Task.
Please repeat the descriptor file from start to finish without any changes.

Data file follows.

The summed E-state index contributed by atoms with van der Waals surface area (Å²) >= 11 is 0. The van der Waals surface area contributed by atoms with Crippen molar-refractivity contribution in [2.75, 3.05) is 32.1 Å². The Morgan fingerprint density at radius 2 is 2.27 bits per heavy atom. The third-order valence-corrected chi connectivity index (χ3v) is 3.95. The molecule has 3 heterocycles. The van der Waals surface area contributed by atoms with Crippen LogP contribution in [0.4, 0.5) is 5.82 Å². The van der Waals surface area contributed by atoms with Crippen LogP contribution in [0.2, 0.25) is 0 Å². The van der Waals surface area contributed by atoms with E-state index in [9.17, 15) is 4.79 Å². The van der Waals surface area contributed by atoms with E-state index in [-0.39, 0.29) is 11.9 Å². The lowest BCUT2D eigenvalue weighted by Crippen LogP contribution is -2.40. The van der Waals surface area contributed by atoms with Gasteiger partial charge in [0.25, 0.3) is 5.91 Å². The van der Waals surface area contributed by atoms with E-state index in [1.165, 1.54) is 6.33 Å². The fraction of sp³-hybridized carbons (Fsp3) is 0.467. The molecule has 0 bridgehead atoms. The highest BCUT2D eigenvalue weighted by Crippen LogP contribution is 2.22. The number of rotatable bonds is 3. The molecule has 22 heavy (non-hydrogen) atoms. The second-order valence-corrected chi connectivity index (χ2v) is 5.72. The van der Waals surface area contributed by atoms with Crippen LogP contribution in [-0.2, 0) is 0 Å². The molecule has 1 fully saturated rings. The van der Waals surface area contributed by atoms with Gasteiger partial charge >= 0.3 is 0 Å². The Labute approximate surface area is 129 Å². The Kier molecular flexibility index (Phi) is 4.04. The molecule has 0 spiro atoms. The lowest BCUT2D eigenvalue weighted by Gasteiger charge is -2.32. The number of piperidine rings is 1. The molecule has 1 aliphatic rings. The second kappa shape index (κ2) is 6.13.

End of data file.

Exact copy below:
The summed E-state index contributed by atoms with van der Waals surface area (Å²) >= 11 is 0. The van der Waals surface area contributed by atoms with Crippen molar-refractivity contribution in [2.75, 3.05) is 32.1 Å². The Morgan fingerprint density at radius 2 is 2.27 bits per heavy atom. The third-order valence-corrected chi connectivity index (χ3v) is 3.95. The molecule has 3 heterocycles. The van der Waals surface area contributed by atoms with Crippen LogP contribution in [0.4, 0.5) is 5.82 Å². The van der Waals surface area contributed by atoms with Crippen LogP contribution in [0.2, 0.25) is 0 Å². The van der Waals surface area contributed by atoms with E-state index in [9.17, 15) is 4.79 Å². The van der Waals surface area contributed by atoms with E-state index in [-0.39, 0.29) is 11.9 Å². The lowest BCUT2D eigenvalue weighted by Crippen LogP contribution is -2.40. The van der Waals surface area contributed by atoms with Gasteiger partial charge in [0.25, 0.3) is 5.91 Å². The van der Waals surface area contributed by atoms with E-state index in [1.165, 1.54) is 6.33 Å². The fraction of sp³-hybridized carbons (Fsp3) is 0.467. The molecule has 0 bridgehead atoms. The highest BCUT2D eigenvalue weighted by Crippen LogP contribution is 2.22. The number of rotatable bonds is 3. The molecule has 22 heavy (non-hydrogen) atoms. The second-order valence-corrected chi connectivity index (χ2v) is 5.72. The van der Waals surface area contributed by atoms with Crippen LogP contribution in [-0.2, 0) is 0 Å². The molecule has 1 fully saturated rings. The van der Waals surface area contributed by atoms with Gasteiger partial charge >= 0.3 is 0 Å². The Labute approximate surface area is 129 Å². The Kier molecular flexibility index (Phi) is 4.04. The molecule has 0 spiro atoms. The lowest BCUT2D eigenvalue weighted by Gasteiger charge is -2.32. The number of piperidine rings is 1. The molecule has 1 aliphatic rings. The second kappa shape index (κ2) is 6.13.